On the other hand, Alyse Saucedo is quite in touch with her emotions. I’ve watched her push things down to put her best foot forward, but I’ve also seen her feel things with a depth that most people fear. Her favorite song is “Can’t Help Falling In Love” by Elvis Presley (though she said she prefers the Kina Grannis version more these days). Alyse told me that she cries every time she hears this song and her “ah-ha moment” made me understand why. The first time she heard the song she was 5 or 6 years old, sitting on her grandparents' kitchen floor. As they began to dance together, she remembers “smiling so big watching them because that was my earliest memory of perceiving what love is.” The ability of a song to capture such a fundamental human emotion is so unbelievable to me. For me, “Can’t Help Falling In Love” is one of the first songs I learned to play by ear on the piano. It was a stepping stone for me, and it was a stepping stone for Alyse in an entirely different way. 

Alex Zepeda is someone I have felt comfortable talking to since I met him– he’s like an older brother you would trust with your life. So, when I asked if he was an emotional person, I wasn’t shocked to hear him say “absolutely.” He told me he’s someone who’s bad at absolute favorites, but in turn gave me the exact type of answer I searched for: “an album that upon hearing [he] thought was a 10, a perfect album - In Rainbows by Radiohead.” Alex and I have had many conversations about music, but the way he describes a song is so unique that I wanted to share it with as many people as possible. He prefaced by saying he had listened to Radiohead albums before (and felt emotional reactions) but In Rainbow's “choice of textures, lyrics, and sonic space” made Alex feel like everything served to create beauty. Alex, like myself, tends to replay albums and songs into the ground in an attempt to chase the feeling you felt when you first heard them. But, with In Rainbows he swore to himself that he wouldn’t do this. Rather, he abstained from not only the album but even individual songs off the album. He allows himself to listen to it once, maybe twice a year to signify a special moment (“like fancy sushi on your birthday”).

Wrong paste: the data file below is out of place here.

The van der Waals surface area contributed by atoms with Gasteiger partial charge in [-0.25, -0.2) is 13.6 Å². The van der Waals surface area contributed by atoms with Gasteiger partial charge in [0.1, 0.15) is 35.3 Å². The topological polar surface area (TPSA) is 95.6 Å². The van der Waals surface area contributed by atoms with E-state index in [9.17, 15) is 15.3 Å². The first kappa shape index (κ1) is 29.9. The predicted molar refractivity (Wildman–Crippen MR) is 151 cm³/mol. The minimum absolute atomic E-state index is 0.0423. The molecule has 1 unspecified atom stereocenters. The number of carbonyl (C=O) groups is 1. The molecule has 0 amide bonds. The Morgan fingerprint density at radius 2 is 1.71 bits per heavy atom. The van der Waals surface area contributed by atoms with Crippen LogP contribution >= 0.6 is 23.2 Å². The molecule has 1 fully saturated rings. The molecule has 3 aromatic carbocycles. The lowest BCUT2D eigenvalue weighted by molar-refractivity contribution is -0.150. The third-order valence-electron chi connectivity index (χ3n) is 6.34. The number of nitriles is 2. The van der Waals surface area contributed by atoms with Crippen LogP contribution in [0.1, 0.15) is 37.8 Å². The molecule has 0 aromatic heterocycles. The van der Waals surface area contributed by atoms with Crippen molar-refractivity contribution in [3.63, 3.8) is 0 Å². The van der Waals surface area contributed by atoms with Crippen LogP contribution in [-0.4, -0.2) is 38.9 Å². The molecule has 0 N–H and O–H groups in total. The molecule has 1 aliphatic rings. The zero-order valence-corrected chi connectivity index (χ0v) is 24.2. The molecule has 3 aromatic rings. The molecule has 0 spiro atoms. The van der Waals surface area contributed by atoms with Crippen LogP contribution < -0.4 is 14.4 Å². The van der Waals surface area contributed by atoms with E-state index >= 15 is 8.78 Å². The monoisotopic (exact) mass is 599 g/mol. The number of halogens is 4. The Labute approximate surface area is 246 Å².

So what’s the conclusion? These are three people in a world full of billions of people, but if any conclusion can be drawn from this it’s that it doesn’t matter how emotional you are– music will touch you in some way. If you ask me, there is definitely a reason music is the universal language. Unfortunately, I am no scientist- I’m a college student trying to find solace in the little moments, and thus I ask, what is your “this is the one” moment? 

Lehman, Paul R. “Another Perspective: Why Do We Like Music? And What Does This Mean for

Music Education?” Music Educators Journal, vol. 108, no. 1, 2021, pp. 60–65,